The Old Mill Restaurant, spa and boutique hotel is one of Toronto’s best-known dining and entertainment venues. Situated at 21 Old Mill Road, north of Bloor Street and west of Jane Street, it is located in the Humber River Valley. When the town of York (Toronto) was established, the Humber River was an important trade route. At its north end, it connected to a system of waterways that gave access to Georgian Bay, which led to the British territories to the west. Governor Simcoe ordered that a mill be constructed on the river to cut logs into timber for the town of York (Toronto). By 1834, along the banks of the Humber River, many mills were located to take advantage of the water power. They became hives of commercial activity and social events were often held within their walls. When steam power was introduced, the water mills became obsolete and during the year ahead they disappeared, most of them destroyed by fire. However, the valley remained popular as a recreational destination.
Shortly after the turn of the 20th century, Robert H. Smith purchased 3000 acres of land near the valley to create residential developments. On August 4, 1914 he opened an English-style tea garden adjacent to the ruins of one of the old mills and appropriately named it The Old Mill. Canada entered the First World War the same day the tea room was inaugurated, but events did not dampen its popularity. During the war years, it became a popular gathering place for military officers stationed in Toronto waiting to be shipped overseas to Europe. Prior to their departure, many of them danced at the Old Mill to the swinging sounds of the famous big bands of the day.
The old wooden bridge that spanned the river a short distance from the Old Mill was washed out in a storm in March 1916. Despite the shortage of labour and materials, Robert Smith employed his considerable influence to have the bridge rebuilt before the end of the year. It still exists today and in 2016 will be a century old.
As the Old Mill prospered, additions were constructed. The print room was added in 1919, a year after the war ended. During the 1920s, people travelled from the city by boat to dine at the restaurant. In 1928, Robert Smith used the Old Mill for his offices and administration centre. In 1929, the Dance hall and Garret Room were built, which facilitated dining accompanied by dancing. Additions were constructed in the English Tudor Style, with heavy dark beams and contrasting areas of white. The Old Mill survived the Depression years due to the popularity of the traditional English teas that it offered.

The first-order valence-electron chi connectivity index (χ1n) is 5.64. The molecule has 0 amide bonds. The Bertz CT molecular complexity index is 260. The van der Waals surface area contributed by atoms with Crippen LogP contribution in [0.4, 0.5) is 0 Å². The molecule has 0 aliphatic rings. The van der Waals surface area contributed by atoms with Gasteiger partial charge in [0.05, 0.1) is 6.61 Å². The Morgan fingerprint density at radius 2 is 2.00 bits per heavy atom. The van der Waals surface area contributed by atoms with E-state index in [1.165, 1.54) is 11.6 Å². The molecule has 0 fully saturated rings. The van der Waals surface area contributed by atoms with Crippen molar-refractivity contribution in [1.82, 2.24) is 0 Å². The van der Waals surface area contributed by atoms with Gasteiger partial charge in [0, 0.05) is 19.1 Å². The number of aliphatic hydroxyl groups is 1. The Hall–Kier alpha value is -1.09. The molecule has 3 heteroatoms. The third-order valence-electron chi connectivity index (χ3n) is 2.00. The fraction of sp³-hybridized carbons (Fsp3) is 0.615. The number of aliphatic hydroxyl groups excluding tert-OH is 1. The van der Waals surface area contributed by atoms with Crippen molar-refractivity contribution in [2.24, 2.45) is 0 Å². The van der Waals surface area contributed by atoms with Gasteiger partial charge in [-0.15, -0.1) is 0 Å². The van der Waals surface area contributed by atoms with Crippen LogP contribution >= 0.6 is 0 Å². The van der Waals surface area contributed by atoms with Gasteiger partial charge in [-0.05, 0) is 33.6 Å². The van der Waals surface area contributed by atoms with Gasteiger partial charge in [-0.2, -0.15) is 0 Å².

Thankfully, the Old Mill survived the devastating floods of Hurricane Hazel on October 5, 1954. In 1956, the Humber banquet room was added to facilitate private parties. In 1973, the inn was rescued from demolition for residential development by William Hodgson, who renovated and expanded the facilities. In this period the ruins of the seven-storey 19th-century stone mill were restored, and a wedding chapel constructed inside it. In 1983, the Old Mill was officially declared a Heritage Property. In 1986, another wing and banquet room were built. In 1991, George and Michael Kalmar took over the operation of the Old Mill. In July 2015, the inn was purchased by Adam de Luca of OTM Hospitality Inc.
The Old Mill remains as active and popular as it was in decades past. Its buffet brunches are particularly well attended, especially on Sundays.
The author is grateful for the information provided in oldmilltoronto.com.
The empty ruins of the old mill beside the Humber Ricer c. 1899. Toronto Archives, F1568, it.0511-n(1)
This photo of the Meadowvale Mill on the Credit River in 1923, illustrates how large many of the mills were. Their upper floors were used for storage. Toronto Archives, F1548, S0393, it.18361A.